About this WINE
Chateau Grange Cochard
James and Sarah Wilding of Château Grange Cochard have abandoned St Albans for the charms of the Beaujolais countryside and a delightful property close to Morgon with some fine vineyard holdings, all benefiting from old vines.
Their first vintage at Château Grange Cochard was 2009. The estate consists of 6 hectares of vines, in the appellation of Morgon, including 1.5 hectares on the renowned old volcano of Côte du Py, all within a few hundred metres of the chateau. Most of the vines are between 40 and 100 years old. Their age results in low yields with intense small berries supplying complex structure, discreet tannins, and dark fruit flavours.
The classic Morgon vieilles vignes cuvee is matured in old, 3000 litre oak foudres which allow the wine to soften and fully integrate the fruits and tannins.
Chateau Grange Cochard is committed to sustainable viticulture, following a policy of minimum intervention with increased use of natural farming methods to nourish the soil and maintain a healthy and balanced eco-system. Grass is planted between rows of vines which reduces erosion and naturally restricts weed growth. No insecticides or pesticides are applied and no artificial irrigation systems are used.
With 1100 ha of vines, Morgon is the second largest Cru after Brouilly, producing wines that are only marginally less powerful than those of Moulin-à-Vent. Certainly Morgon’s are the firmest in the region, with a bouquet of great purity and compact Gamay fruit. Morgon needs more time than other Crus before it can be broached - normally 2-3 years for its most serious exponents – and develop its rich, savoury flavours which lead to a Pinot Noir-like maturity.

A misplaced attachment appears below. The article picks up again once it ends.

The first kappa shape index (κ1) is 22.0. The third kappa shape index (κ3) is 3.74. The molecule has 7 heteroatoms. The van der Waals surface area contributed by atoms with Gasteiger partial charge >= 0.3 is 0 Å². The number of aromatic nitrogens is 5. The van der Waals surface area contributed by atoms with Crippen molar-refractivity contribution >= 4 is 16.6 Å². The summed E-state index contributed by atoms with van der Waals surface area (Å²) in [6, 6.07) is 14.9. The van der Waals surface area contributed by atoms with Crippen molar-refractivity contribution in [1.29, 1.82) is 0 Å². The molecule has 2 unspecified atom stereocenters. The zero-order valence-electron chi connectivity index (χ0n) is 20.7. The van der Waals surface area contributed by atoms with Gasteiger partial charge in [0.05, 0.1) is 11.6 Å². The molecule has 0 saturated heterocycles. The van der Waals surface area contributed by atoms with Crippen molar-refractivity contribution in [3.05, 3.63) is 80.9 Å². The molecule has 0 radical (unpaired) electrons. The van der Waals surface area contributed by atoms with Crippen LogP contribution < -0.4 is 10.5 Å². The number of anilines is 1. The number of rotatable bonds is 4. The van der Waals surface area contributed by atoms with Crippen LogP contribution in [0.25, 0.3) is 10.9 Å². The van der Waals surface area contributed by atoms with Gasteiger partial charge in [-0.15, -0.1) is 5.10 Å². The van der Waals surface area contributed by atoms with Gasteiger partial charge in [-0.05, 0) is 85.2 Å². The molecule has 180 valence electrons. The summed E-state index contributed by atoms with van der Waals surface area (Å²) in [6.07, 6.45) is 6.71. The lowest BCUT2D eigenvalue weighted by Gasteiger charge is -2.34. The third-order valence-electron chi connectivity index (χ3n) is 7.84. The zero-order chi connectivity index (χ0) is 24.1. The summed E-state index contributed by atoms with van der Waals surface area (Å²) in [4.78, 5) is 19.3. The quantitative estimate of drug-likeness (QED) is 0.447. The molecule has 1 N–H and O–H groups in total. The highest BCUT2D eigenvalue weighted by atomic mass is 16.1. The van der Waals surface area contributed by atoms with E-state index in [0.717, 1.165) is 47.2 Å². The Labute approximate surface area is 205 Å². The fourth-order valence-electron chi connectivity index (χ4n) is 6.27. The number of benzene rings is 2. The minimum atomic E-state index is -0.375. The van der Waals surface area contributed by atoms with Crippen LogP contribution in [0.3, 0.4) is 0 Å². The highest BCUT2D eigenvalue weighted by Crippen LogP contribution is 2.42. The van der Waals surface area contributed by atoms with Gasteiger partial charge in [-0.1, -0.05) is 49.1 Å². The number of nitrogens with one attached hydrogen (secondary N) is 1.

The ‘Classico’ heart of the Morgon region is the Mont du Py, just south of the commune of Villié-Morgon. The finest wines almost exclusively come from its Côte de Py slope, whose aspect and rich schistous soil contribute to greater ripeness, and yield wines that are denser than anywhere else in the appellation. As you would expect from a region of this size the character and quality of Morgon can vary considerably, but the best are as good, and as sturdy and long-lived, as any other Beaujolais you will find.
A French variety planted predominately in Beaujolais where it is the grape behind everything from light and often acidic Beaujolais Nouveau through to the more serious and well-structured wines from the 10 cru villages. It takes its name from a hamlet just outside Chassagne-Montrachet and was at one stage widely planted on the Côte d`Or. However it was gradually phased out due to its poor yield and supposed poor quality of its wines.
The majority of Gamay wines in Beaujolais are labelled as Beaujolais or Beaujolais-Villages and are deliciously juicy, easy drinking, gulpable wines. Of more interest are the Cru wines from the 10 villages in the north of the region where the soil is predominantly granitic schist and where the vines are planted on gently undulating slopes. These can be well-structured, intensely perfumed wines, redolent of ripe black fruits and, while delicious young, will reward medium term cellaring.
Gamay is also grown in the Touraine region of the Loire where it produces soft, well-balanced, gluggable wines for drinking young.
Julia Harding MW, jancisrobinson.com, January 2011